In Praise of (Real) Books

Does the book have a future?  You know, books made of paper with pages that must be turned.  I’m genuinely unsure of the answer, though the way bookstores are closing and digital book sales are increasing make me wonder.  As an unabashed lover of books – not simply the words but the physicality of covers and pages – I am unenthusiastic about a future where reading is restricted to digital formats.

The fact that I write these thoughts on my laptop to be published as digital text means, I think, that I’m not a Luddite.  (Though, would that be so bad?)  No, in addition to my own nostalgia there are a couple of things about an exclusively e-reader future that make me sad.  My son and my grandfather have crystallized these reasons for me.

First, my son.  Eliot is two years old and loves to read, be read to, and, recently, read to his bear and giraffe.  He has shelves of books thanks to generous family members and prefers to take his morning milk in bed with a few books in the company of bear and giraffe.  My sister, a second grade teacher, has been pleased at Eliot’s interest in reading and ability to navigate pages in their proper order.  He has learned this, she says, from being read to and by watching his parents read.

The nighttime ritual: a book or two or three before bed.

It seems, that at his young age, my son is developing an intellectual understanding about how to read and an emotional appreciation about why reading matters.  As best I can tell, he is developing in these ways because he is read to and observes his parents reading.  If Maggie and I read solely from a computer or an e-reader, I wonder what amount of modeling would be lost.  Eliot would no longer observe us reading.  Or, more accurately, he wouldn’t know if we were reading, checking email, doing work, etc.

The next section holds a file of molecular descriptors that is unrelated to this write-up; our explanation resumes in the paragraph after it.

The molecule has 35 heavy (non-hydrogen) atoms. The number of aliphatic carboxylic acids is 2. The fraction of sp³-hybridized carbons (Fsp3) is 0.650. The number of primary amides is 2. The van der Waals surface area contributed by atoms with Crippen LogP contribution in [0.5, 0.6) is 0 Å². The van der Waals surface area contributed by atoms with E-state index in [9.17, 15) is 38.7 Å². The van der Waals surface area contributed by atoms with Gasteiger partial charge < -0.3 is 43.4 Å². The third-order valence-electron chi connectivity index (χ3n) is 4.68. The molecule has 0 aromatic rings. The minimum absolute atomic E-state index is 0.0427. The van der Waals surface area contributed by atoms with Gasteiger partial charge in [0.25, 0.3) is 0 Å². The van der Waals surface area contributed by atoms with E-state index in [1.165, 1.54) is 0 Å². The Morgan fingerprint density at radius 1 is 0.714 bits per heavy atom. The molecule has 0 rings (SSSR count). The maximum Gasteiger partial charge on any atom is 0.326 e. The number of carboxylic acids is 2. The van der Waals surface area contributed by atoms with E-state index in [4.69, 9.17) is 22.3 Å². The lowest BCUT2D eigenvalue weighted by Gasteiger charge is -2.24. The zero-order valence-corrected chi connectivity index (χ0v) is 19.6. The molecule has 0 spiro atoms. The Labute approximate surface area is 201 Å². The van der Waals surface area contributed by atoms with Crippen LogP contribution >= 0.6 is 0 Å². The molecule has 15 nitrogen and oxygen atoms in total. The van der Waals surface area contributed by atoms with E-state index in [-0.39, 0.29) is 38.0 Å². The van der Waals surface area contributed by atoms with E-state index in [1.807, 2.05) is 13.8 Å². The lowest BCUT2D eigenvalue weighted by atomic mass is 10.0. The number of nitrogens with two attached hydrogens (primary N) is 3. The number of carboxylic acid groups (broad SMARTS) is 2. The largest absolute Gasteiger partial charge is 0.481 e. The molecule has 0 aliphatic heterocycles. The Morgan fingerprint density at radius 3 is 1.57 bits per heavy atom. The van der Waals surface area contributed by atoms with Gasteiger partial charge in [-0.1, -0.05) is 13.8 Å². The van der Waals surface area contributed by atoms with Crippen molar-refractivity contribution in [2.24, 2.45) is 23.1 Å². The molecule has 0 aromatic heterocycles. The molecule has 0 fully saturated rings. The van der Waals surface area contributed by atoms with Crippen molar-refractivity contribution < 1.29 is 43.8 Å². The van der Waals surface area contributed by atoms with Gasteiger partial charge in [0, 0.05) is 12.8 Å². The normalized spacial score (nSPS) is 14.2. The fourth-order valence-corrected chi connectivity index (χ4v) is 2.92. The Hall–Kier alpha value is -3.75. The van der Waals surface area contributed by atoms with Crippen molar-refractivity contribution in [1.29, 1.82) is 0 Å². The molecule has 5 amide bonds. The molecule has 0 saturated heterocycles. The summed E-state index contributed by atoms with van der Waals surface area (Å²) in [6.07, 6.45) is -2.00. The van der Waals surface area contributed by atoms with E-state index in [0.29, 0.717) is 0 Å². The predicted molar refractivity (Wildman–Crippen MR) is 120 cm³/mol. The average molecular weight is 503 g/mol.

When it comes to parenting I’m of the opinion that habits are as much caught as taught.  If I want my son to read and enjoy the benefits of reading, it will be important that he see his mother and me reading.  Is this possible without books?

Second, my grandfather.  I have on my shelves several books that belonged to my dad’s dad, my Grandpa Winston, including Thoreau, Sandburg’s Lincoln biography, and The Politics of Jesus by John Howard Yoder.  Though it’s been over ten years since his death, there is a sense of his intellect and curiosity that is present in our home because of these books.  Flipping through well-worn pages and noting underlined sections are ways of conversing with and learning from someone I knew and love, but who never got to meet my wife or son.

How would this work in a digital-only world?  Are there ways of passing down treasured digital books that have already been “broken in” by a respected parent or grandparent?

Of course, all of this comes from a biased perspective and I’m open to correction.  To the digital reading enthusiasts: What do you say to my questions about the past and future represented by physical books?

10 comments

  1. Laura Hepker

    I *am* a Luddite, in many ways. I got my first iPod as a gift just a few months ago. I owned a 7 year old desktop computer until last summer. I don’t watch TV, for the most part. Don’t do Netflix, don’t own many movies, don’t want an iPad. So I’m sure I’m even more biased than you, and your comment wasn’t really directed to me.

    However:

    My living room is lined with bookcases, all of which are overflowing with “real” books, ones with tattered paper covers and dusty dust jackets, highlighted and underlined textbooks, and journals. Reading is my personal method of choice for relaxing and unplugging from the world. Personally, I can’t see the tangible book ever completely going away. BUT for traveling, for ease-of-use, and for things like textbooks and research? I think a digital reader and/or computer are wonderful tools. I think (I hope) it will eventually be more of a case of both-and than either-or. I hope.

  2. davey

    Hi David. I’m guessing you’re Kevin and Linda’s son? If so, your dad used to fly me to and from school in Venezuela back in the day. Anyway, it’s great to see that your son is developing such a love of reading. I think the ink-and-paper kind of book will yet be with us for a very long time for some of the reasons you mention. But ebooks are certainly coming on strong, and my wife and I love them for their transportability and ease of access. I feel as though I’m getting the best of both worlds!

  3. Valerie Perez

    Hi, David,